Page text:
Canadians More Stressed Over Holiday Season Than Last Year

Two thirds of Canadians prefer “Merry Christmas” as a greeting, down nine points since 2018.

Vancouver, BC [December 20, 2019] – While half of Canadians expect a relatively easy-going December, three-in-ten believe this time of the year will bring tension, a new Research Co. poll has found.

In the online survey of a representative national sample, 50% of Canadians say they expect the current holiday season to be “more fun than stressful”, down seven points since a similar survey conducted in 2018.

Conversely, 30% of Canadians (+5) believe the holiday season will be more stressful than fun, and 20% are undecided.

“More than one third of Canadians aged 35-to-54 (36%) are foreseeing more tension than entertainment this month,” says Mario Canseco, President of Research Co. “British Columbia is ahead of all other regions on the expectations of a fun holiday season (60%), while Alberta and Atlantic Canada have the lowest numbers (45% and 44% respectively).”

Across the country, 65% of Canadians (-9 since 2018) say “Merry Christmas” is their preferred greeting for the season, while 18% (+4) say “Happy Holidays” is their favourite.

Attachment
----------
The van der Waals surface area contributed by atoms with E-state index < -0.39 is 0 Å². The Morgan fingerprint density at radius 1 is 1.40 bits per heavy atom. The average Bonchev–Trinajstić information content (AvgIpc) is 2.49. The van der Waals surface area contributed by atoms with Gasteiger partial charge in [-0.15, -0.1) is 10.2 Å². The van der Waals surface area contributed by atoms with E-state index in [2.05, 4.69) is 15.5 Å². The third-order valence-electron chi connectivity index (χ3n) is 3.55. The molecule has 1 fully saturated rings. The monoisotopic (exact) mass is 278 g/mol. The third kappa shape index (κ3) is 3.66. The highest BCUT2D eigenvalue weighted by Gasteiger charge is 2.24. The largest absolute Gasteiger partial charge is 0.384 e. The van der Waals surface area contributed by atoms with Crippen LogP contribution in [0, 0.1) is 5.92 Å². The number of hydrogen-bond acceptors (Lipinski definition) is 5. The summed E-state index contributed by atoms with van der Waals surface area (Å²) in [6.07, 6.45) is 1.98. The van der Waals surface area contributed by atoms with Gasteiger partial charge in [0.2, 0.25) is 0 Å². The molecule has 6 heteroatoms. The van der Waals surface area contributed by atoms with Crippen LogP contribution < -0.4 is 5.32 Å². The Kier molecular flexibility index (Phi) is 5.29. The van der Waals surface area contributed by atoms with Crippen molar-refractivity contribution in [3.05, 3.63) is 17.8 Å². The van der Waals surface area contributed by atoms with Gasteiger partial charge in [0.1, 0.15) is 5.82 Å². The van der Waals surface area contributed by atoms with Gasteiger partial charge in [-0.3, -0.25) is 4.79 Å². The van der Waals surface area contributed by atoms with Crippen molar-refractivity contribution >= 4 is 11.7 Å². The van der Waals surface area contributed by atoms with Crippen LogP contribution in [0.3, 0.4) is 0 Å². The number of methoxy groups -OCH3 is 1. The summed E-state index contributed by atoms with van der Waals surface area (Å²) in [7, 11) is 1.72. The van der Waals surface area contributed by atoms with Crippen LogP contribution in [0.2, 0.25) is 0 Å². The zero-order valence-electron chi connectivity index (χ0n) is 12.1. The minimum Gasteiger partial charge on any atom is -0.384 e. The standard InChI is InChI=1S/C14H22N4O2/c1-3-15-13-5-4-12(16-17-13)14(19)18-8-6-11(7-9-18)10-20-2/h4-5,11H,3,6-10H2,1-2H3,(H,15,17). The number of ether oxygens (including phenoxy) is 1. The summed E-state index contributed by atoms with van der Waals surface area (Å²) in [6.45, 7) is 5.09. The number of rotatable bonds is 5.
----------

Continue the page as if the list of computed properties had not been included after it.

“Merry Christmas” remains extremely popular with Canadians aged 55 and over (73%), residents of Saskatchewan and Manitoba (75%) and Conservative Party voters in this year’s federal election (also 75%).

Conversely, the groups that express the highest penchant for “Happy Holidays” are Canadians aged 18-to-34 (26%) and Quebecers (31%).

There is a sizeable change in the way Canadians are feeling about spirituality compared to 2018. Across the country, 48% of Canadians claim that religion is “very important” or “moderately important” in their daily lives—a 10-point increase since 2018.

Methodology:

Results are based on an online study conducted from December 2 to December 6, 2019, among 1,000 adults in Canada. The data has been statistically weighted according to Canadian census figures for age, gender and region in Canada. The margin of error—which measures sample variability—is plus or minus 3.1 percentage points, 19 times out of 20.

Find our full data set here and download the press release here. 

For more information on this poll, please contact:

Mario Canseco, President, Research Co.
[c] 778.929.0490
[e] mario.canseco@researchco.ca